Runaway couples may be frowned upon by their village folks and parents, but they definitely put a smile on the faces of institutions and advocates cashing in on a new, lucrative business — that of runaway marriages.
Though Punjab and Haryana high court has questioned the validity of marriage certificates of runaway couples issued by temples, gurdwaras and other such institutions in the city, this business still remains a lucrative one and a money-spinner for many who continue to offer "marriage packages".
Young couples from villages in Punjab and Haryana can be seen flocking to Chandigarh to get marriages solemnised. Such couples also are a source of income for religious bodies that solemnise their marriages. This is despite Punjab and Haryana high court restraining what it termed as "marriage shops" from issuing marriage certificates, which become the basis of protection applications and registration of such marriages in the city.
These couples constitute a major source of earning for certain section lawyers of district courts who are doing brisk business by moving protection petitions for these couples as well as getting their marriages registered.
There are more than two dozen gurdwaras and temples in and around Chandigarh that solemnise all kinds of marriages - love, inter-caste, inter-religion, NRI or any other - with a certificate, and a ceremony of the religion as per the couple's liking - Anand Karaj for a Sikh marriage or Saptapadi for a Hindu wedding. All one needs in hand is lots of money.
Most runaway couples are from Nawashar in Punjab and from Haryana, especially areas like Jhajjar where khap panchayats are dominant. Also, some come from Jammu.
The lone gurdwara in Chandigarh's Sector 21 and a few temples in Sector 19 and neighbouring Nayagoan village are the most known for runaway marriages.
But what does a couple need to get married like this? A lawyer, who prefers to keep his identity secret, says: "The couple needs to have their date of birth certificates to prove both are adults. In the absence of birth certificates, affidavits authenticating their age can be used."
"For getting marriages registered all they need to have is a certificate from the temple and a photograph of the marriage being solemnized," the lawyer adds.
He says that advocates come into picture when the affidavits are to prepare and later when they have to seek protection from court and get their marriages registered. "On the basis of the certificate issued by the mandir or gurdwara, we move a protection petition for runaway couples who get married. It can cost anything between Rs 20,000 to Rs 27,000," says advocate Gagan Aggarwal.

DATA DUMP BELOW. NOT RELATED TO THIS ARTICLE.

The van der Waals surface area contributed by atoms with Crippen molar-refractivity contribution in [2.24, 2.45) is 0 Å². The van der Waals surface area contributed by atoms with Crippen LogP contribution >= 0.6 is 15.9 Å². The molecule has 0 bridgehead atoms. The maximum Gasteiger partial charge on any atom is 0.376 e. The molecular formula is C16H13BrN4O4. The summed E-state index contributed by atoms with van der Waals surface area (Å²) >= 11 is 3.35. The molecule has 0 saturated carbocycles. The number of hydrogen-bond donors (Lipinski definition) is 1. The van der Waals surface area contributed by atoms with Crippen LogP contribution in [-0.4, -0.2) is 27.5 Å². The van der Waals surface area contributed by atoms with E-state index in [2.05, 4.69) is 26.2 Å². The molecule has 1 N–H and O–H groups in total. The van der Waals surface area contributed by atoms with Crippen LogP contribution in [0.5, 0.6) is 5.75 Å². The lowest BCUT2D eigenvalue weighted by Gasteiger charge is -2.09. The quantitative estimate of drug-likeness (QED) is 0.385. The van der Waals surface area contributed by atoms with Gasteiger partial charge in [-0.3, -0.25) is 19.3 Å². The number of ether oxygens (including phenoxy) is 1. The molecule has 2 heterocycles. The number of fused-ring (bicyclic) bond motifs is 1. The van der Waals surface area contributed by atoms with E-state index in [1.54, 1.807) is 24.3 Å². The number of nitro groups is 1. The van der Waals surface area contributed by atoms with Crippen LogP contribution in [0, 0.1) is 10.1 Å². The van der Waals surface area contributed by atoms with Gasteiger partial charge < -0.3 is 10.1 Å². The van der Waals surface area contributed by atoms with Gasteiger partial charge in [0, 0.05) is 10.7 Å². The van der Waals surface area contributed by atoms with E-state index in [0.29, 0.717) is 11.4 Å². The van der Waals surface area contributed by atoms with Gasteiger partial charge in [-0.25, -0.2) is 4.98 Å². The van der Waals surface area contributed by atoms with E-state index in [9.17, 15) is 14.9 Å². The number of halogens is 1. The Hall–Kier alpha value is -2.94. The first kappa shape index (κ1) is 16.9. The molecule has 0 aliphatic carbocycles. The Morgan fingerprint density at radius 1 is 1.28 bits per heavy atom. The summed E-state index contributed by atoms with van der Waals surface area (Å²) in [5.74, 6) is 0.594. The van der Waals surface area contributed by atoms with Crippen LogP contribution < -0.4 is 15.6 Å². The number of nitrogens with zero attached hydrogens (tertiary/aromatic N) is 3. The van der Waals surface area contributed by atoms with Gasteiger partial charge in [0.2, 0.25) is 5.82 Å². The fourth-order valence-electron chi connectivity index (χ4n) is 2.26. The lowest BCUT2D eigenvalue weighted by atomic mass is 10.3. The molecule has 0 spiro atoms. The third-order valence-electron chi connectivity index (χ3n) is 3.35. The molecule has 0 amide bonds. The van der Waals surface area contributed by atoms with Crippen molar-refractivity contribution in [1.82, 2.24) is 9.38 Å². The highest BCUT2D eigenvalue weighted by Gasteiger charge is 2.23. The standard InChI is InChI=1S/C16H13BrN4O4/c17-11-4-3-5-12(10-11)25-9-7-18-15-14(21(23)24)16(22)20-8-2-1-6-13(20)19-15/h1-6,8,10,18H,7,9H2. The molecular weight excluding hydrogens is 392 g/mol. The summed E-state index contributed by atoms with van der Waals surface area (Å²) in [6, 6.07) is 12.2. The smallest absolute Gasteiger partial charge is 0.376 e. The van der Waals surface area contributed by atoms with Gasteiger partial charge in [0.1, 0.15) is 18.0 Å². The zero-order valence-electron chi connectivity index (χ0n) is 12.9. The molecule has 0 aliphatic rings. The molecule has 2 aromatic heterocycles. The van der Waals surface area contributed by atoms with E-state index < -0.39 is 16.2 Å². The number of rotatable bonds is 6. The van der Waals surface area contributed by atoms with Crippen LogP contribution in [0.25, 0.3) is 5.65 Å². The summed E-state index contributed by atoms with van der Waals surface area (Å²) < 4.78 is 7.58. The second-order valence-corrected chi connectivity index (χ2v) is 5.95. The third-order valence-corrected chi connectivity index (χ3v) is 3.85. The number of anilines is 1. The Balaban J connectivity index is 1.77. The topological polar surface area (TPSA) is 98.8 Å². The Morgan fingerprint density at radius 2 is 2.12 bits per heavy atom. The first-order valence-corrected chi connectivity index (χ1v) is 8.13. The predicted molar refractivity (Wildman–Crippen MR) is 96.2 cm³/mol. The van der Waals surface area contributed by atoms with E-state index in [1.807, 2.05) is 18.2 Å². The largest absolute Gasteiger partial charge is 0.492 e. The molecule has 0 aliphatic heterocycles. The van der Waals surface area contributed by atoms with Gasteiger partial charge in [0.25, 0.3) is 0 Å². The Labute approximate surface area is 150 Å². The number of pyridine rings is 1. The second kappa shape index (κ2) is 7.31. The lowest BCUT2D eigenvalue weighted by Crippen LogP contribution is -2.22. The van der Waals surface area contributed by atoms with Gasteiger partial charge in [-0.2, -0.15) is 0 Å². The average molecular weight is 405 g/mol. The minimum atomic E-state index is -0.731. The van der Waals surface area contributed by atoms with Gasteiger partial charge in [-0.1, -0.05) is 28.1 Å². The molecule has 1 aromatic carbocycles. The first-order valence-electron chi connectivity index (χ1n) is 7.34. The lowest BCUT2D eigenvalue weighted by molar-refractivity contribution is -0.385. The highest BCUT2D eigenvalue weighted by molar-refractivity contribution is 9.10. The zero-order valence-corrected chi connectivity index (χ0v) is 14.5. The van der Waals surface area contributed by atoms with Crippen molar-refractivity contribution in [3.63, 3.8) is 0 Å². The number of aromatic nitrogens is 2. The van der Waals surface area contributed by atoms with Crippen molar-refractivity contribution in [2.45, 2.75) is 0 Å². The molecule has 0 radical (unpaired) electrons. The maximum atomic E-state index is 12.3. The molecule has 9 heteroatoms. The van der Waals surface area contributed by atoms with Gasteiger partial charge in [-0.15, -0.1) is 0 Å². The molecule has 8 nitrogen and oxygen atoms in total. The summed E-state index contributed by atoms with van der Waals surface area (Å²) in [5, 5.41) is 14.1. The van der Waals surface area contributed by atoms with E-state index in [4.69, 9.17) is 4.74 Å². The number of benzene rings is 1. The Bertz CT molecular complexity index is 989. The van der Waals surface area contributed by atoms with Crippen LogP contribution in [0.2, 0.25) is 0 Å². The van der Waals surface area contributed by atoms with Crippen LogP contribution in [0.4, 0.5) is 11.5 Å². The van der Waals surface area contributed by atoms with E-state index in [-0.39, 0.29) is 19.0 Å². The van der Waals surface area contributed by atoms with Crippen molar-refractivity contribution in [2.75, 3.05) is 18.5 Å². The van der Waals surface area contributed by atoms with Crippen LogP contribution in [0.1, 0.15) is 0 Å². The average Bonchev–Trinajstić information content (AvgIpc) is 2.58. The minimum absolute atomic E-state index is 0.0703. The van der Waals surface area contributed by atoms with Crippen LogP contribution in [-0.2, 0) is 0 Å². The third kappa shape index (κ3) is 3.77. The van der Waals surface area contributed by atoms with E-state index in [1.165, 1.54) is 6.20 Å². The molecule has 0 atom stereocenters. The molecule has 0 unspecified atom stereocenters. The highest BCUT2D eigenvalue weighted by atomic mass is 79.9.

Another advocate, Rohit Khullar, adds: "Despite orders of the high court restraining religious institutes from issuing certificates certifying marriages, these are still issued. On an average, about 15 to 20 marriages are solemnised at more than two dozen institutions, gurdwaras and temples, located in and around Chandigarh, in a day."
What you have to pay
1) An advocate charges anything between R20,000 and R27,000. The price varies depending on the services undertaken. The fee would include for services such as making affidavits for age proof, photographs, moving protection petition and getting marriages registered. In case the couple has got married and just wants protection, it will have to pay between R20,000 and R25,000. For marriage in temple charges around Rs 3000 to Rs 7000
2) At a gurdwara, a couple will have to pay around R5000 to R6000
3) A photographer will charge Rs 500 to Rs 1,000
4) Few temples even provide other requirements of a marriage such as chura, chunni and pagri, which can either be taken on rent or can be bought for an extra cost.
Protection petitions choke high court
On an average, nearly 20-25 runaway couples file petitions in the high court to seek protection. The number is so high in spite of many such couples seeking protection from district courts. During vacations, Punjab and Haryana high court has heard 116 petitions in seven days. Of these petitions, 94 were by couples from Punjab, 21 from Haryana and one from Chandigarh.